Hospitals in Connecticut and around the country are concerned after a report has shown Legionnaires’ disease present in the water supplies of a number of healthcare facilities. The disease is a type of pneumonia caused by Legionella bacteria. It is preventable but can be deadly.
The report was published by the Centers for Disease Control and Prevention. Researchers examined 20 states and New York City. Of those, 16 had some hospital-acquired cases of Legionnaires’ disease. The infection is most frequently contracted through inhalation of small droplets of water contaminated with the bacteria. In health care facilities, these droplets can originate from showers, water therapy tubs, cooling towers and even medical devices. While the symptoms of Legionnaires’ disease are similar to general pneumonia and include fever, coughing, shortness of breath, headaches and muscle aches, the disease is much deadlier.
Most people exposed to the bacteria never develop the disease. However, for those that do become sick, 10 percent die. For hospital patients, the rate increases to 25 percent. Legionnaires’ disease is a rare form of pneumonia, with only 6,000 cases reported annually. However, the incidence of the disease rose 4.5 times between 2000 and 2015. Scientists have raised aging hospital water systems as a major source of concern about the spread of Legionnaires’ disease.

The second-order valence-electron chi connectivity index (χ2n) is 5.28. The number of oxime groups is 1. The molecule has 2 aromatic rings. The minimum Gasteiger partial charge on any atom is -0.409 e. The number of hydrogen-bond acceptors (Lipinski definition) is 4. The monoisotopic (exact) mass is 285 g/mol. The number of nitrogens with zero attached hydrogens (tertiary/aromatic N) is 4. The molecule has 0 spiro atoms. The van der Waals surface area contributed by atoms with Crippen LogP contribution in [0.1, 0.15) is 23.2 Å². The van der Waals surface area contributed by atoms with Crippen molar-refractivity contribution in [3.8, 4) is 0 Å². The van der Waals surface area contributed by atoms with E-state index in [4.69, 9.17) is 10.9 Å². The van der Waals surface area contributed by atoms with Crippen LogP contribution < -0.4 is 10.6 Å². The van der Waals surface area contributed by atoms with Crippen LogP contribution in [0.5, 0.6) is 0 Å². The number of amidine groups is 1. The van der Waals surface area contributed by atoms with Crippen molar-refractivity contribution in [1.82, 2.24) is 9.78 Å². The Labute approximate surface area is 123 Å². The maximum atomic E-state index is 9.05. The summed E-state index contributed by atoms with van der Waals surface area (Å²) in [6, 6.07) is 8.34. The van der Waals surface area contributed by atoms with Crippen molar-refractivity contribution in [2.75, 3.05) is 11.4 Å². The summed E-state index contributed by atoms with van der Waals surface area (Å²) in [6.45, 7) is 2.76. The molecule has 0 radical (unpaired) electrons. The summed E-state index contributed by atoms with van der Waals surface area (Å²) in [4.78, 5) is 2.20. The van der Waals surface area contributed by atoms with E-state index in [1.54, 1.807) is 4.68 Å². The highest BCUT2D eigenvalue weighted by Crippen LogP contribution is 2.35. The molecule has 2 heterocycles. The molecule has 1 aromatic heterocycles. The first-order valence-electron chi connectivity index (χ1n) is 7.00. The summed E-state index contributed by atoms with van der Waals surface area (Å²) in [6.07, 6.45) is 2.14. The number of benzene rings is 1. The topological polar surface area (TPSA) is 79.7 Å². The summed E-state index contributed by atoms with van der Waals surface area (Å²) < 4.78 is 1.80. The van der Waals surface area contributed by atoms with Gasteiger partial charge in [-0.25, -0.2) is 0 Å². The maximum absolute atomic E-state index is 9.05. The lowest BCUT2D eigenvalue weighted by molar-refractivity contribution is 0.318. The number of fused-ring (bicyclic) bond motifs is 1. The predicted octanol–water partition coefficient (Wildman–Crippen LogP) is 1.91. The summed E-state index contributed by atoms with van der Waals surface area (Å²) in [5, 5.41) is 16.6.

Whether inside or outside the hospital, 80 percent of cases of the disease could likely be prevented with improved management of water systems. Even more, many deaths could likely be prevented if ill people were correctly diagnosed with Legionnaires’ disease rather than standard pneumonia. Two tests are available to detect this form of pneumonia and begin appropriate treatment. Patients who contracted Legionnaires’ disease in a hospital setting and who were forced to incur additional treatment as a result may want to meet with an attorney to see if the filing of a medical malpractice lawsuit grounded on hospital negligence would be advisable.